So, America, here is what you need to know tonight.

Last week, our financial system was -- October 1929, it was a heartbeat away from experiencing its own 9/11. But there were no cameras there. There were no live television feeds, no horrifying pictures or stunned news anchors to make it all seem real for us. To most of us, it`s like it never even happened.

But believe me, or at least believe the experts that I`ve been talking to on and off the air, it did happen, and you`re going to feel it soon.

Last Wednesday morning, our treasury secretary turned on his computer and stared into the abyss. There was a complete lock-up of credit and lending, the likes of which this country has never seen before. The result would have brought our entire economy -- not just our financial system, but our entire economy, from the corner store to Wal-Mart -- to its knees. And, gang, I got news for you. It`s still coming.

Our leaders at all levels think that, I don`t know, you`re so weak or you`re so stupid that if you knew the truth, you`d panic. I don`t happen to think so. I think panic is caused by the unknown.

Later tonight, I`m going to tell you what I think is coming our way and what do we do about this bailout. But first, we have to talk about what really happened last week.

Dennis Berman is deputy bureau chief for "The Wall Street Journal`s" money and investing section and author of the column called "The Game," and John Gapper is the associate editor and chief business commentator for the "Financial Times."

Dennis, take me back to Wednesday night. What -- what happened Wednesday afternoon and Wednesday night?

DENNIS BERMAN, DEPUTY BUREAU CHIEF, "THE WALL STREET JOURNAL": Staring into the abyss is probably the best analogy there is. It wasn`t so much that the fundamentals around the world were changing. It was that confidence in the system was rapidly draining from the system.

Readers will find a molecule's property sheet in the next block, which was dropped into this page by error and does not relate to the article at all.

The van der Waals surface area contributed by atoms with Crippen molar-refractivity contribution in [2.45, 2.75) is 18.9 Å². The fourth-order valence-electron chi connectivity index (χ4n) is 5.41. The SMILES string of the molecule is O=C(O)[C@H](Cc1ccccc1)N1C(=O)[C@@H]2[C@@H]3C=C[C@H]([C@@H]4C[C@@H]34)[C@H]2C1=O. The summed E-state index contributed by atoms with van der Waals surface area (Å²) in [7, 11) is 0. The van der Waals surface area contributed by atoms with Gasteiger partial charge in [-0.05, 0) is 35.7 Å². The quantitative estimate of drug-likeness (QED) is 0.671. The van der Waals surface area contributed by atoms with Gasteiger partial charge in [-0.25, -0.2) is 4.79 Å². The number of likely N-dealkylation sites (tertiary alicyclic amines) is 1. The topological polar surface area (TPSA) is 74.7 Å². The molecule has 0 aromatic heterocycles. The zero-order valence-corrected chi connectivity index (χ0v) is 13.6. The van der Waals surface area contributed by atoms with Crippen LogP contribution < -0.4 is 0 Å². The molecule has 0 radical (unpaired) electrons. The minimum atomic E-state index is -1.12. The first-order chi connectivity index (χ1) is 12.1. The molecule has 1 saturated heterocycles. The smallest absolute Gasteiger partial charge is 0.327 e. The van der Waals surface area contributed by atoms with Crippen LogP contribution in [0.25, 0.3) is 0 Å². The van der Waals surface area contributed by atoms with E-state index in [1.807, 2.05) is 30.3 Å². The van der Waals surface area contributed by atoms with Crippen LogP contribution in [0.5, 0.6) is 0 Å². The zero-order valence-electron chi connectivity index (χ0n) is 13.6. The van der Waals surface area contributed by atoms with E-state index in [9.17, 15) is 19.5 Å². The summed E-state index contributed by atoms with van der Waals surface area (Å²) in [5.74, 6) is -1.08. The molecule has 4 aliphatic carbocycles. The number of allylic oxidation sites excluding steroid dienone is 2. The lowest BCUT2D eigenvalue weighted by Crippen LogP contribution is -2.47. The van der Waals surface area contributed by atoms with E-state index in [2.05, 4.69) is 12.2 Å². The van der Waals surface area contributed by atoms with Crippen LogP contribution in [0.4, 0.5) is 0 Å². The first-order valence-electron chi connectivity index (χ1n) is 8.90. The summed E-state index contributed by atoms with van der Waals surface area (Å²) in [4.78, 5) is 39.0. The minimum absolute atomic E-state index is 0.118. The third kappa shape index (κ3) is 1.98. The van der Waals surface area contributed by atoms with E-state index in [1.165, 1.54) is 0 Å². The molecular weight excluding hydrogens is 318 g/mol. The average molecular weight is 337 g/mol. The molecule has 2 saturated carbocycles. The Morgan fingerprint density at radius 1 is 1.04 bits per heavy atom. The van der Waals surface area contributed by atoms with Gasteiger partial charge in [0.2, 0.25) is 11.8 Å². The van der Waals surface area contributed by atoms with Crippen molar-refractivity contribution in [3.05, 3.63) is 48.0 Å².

And so, when that happens, people refused to trade with one another. They refused to lend credit to one another. And the real sort of moving part of this was something called the money-market fund, and people were drawing money from their money-market funds.

And when that happens, all that money gets dispersed to companies around the country and around the world, and that`s the money they use to run their businesses, to employ people, to make payroll. And when that market freezes up, as it was doing on Wednesday, the whole economy comes to a screeching halt.

BECK: OK. Dennis, you wrote just an absolutely fantastic article on this. Let me -- let me go back to the actual Wednesday night. When he was looking at the money markets, when he saw that no one was willing to lend any business any kind of money in America, he knew at that point, Paulson did, we`ve got to do something. We have to meet with the president, and we have to bail all these -- have a massive just change in strategy.

One of his people said, "What happens if they don`t do this?"

And he responded with something that should shake Americans to their core. He said, "If they don`t do this, then heaven help us all," right?